ch09 - Inheritance A form of software reuse in which a new...

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Inheritance A form of software reuse in which a new class is created by absorbing an existing class’s members and embellishing them with new or modified capabilities. Can save time during program development by basing new classes on existing proven and debugged high-quality software. Increases the likelihood that a system will be implemented and maintained effectively.
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When creating a class, rather than declaring completely new members, you can designate that the new class should inherit the members of an existing class. Existing class is the superclass New class is the subclass Each subclass can be a superclass of future subclasses. A subclass can add its own fields and methods. A subclass is more specific than its superclass and represents a more specialized group of objects. The subclass exhibits the behaviors of its superclass and can add behaviors that are specific to the subclass. This is why inheritance is sometimes referred to as specialization .
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The direct superclass is the superclass from which the subclass explicitly inherits. An indirect superclass is any class above the direct superclass in the class hierarchy . The Java class hierarchy begins with class Object (in package java.lang ) Every class in Java directly or indirectly extends (or “inherits from”) Object . Java supports only single inheritance , in which each class is derived from exactly one direct superclass.
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We distinguish between the is-a relationship and the has-a relationship Is-a represents inheritance In an is-a relationship, an object of a subclass can also be treated as an object of its superclass Has-a represents composition In a has-a relationship, an object contains as members references to other objects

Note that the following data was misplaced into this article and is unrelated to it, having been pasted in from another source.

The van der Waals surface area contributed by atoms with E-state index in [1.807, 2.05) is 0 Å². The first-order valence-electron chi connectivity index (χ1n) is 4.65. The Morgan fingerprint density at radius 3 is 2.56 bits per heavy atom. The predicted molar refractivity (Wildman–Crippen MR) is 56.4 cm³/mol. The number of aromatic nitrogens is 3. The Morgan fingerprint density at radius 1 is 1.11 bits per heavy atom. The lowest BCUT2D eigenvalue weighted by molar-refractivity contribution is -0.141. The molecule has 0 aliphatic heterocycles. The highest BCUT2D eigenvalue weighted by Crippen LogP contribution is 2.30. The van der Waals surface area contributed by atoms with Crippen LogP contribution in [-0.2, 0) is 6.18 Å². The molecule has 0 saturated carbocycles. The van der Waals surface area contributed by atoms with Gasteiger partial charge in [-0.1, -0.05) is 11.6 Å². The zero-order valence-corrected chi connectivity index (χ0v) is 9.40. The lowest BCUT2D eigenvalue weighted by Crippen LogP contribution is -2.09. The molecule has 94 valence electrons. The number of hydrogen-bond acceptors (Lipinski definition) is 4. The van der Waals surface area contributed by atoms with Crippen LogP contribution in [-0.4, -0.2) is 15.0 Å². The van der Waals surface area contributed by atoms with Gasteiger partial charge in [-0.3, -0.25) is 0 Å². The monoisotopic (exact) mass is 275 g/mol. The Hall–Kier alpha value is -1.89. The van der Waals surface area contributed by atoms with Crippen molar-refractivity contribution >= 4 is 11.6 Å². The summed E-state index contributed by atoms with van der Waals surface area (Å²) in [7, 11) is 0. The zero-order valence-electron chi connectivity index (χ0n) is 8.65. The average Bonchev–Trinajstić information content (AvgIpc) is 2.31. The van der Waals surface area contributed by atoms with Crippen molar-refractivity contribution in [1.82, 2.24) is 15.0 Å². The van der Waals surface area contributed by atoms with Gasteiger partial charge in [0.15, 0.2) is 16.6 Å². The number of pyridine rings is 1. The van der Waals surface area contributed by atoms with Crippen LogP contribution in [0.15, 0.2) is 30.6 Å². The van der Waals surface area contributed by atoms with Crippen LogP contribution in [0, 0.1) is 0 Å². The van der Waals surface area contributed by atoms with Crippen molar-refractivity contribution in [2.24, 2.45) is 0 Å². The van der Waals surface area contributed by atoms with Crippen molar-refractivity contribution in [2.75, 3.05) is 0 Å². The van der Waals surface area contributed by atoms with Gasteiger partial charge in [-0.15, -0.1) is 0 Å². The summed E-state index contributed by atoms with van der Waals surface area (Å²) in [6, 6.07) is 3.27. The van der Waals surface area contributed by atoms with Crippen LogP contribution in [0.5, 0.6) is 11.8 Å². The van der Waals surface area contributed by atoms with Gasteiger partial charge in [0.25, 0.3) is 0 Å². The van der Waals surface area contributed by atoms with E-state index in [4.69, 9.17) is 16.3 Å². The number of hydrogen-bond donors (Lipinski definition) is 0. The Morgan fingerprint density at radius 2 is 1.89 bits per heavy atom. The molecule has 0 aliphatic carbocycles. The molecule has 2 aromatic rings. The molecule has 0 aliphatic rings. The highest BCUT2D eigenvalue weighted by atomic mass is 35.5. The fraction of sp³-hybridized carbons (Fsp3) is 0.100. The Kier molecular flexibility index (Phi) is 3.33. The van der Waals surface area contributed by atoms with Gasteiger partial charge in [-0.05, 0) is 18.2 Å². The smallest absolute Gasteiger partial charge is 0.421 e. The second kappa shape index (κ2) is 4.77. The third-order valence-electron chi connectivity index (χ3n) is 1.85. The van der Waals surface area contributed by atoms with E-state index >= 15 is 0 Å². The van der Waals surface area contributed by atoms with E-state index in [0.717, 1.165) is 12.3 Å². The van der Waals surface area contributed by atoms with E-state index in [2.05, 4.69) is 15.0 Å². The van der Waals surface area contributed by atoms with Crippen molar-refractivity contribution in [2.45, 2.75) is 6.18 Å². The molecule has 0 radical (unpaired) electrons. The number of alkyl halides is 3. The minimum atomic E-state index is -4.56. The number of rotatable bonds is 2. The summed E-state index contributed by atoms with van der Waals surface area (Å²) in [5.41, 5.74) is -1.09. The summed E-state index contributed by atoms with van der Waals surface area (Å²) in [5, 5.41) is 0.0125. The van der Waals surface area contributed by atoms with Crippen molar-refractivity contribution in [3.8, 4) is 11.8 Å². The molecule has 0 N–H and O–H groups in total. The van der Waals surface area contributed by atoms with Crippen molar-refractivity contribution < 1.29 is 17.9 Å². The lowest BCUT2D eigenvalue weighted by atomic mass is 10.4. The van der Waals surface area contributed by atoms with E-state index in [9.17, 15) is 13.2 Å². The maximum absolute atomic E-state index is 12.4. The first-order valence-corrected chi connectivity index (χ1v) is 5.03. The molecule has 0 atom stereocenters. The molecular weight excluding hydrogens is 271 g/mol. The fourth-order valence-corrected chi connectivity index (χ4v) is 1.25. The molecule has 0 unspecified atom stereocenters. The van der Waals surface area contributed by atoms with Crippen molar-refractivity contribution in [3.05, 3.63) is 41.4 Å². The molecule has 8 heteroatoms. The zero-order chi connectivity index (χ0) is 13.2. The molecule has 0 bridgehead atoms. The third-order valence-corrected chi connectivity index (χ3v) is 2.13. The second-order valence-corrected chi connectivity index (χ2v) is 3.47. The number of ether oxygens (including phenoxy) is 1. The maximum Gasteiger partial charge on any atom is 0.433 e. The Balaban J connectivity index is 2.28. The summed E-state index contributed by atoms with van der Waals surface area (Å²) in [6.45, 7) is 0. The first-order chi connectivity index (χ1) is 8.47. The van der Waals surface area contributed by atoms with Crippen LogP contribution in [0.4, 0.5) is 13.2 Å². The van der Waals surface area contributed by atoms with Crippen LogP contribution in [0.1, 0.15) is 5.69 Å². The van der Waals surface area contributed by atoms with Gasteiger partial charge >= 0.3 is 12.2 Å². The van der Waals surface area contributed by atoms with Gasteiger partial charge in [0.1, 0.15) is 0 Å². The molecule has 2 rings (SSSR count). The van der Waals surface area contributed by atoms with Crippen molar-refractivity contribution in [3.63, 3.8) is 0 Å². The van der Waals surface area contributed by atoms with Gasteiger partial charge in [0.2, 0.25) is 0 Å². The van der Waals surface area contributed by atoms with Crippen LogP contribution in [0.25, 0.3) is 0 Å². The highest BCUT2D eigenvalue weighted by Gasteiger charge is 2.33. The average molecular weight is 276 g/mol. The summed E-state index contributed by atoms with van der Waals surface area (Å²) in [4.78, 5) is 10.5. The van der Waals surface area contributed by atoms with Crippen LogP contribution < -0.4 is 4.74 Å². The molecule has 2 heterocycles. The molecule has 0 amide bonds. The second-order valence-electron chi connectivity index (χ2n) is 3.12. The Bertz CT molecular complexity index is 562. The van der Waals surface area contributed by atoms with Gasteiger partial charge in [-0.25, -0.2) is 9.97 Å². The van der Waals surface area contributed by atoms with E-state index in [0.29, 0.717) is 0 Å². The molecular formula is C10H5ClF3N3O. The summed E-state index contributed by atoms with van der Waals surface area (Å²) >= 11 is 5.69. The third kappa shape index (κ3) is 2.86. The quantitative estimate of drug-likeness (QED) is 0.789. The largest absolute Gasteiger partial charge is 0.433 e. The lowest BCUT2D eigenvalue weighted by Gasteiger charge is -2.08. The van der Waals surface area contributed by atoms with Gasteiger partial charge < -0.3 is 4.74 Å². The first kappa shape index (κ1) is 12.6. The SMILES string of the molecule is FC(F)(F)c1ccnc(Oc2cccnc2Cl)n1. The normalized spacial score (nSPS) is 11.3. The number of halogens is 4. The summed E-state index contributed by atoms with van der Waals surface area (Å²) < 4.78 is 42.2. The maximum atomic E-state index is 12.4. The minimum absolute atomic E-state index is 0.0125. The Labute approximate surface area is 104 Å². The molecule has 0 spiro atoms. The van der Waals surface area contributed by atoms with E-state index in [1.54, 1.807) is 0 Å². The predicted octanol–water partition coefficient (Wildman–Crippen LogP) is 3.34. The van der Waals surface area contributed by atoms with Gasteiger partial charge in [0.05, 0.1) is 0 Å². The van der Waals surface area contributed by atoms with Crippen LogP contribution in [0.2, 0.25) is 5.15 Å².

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Figure 9.1 lists several simple examples of superclasses and subclasses Superclasses tend to be “more general” and subclasses “more specific.” Because every subclass object is an object of its superclass, and one superclass can have many subclasses, the set of objects represented by a superclass is typically larger than the set of objects represented by any of its subclasses.
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A superclass exists in a hierarchical relationship with its subclasses. Fig. 9.2 shows a sample university community class hierarchy Also called an inheritance hierarchy . Each arrow in the hierarchy represents an is-a relationship. Follow the arrows upward in the class hierarchy an Employee is a CommunityMember “a Teacher is a Faculty member.” CommunityMember is the direct superclass of Employee , Student and Alumnus and is an indirect superclass of all the other classes in the diagram. Starting from the bottom, you can follow the arrows and apply
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ch09 - Inheritance A form of software reuse in which a new...

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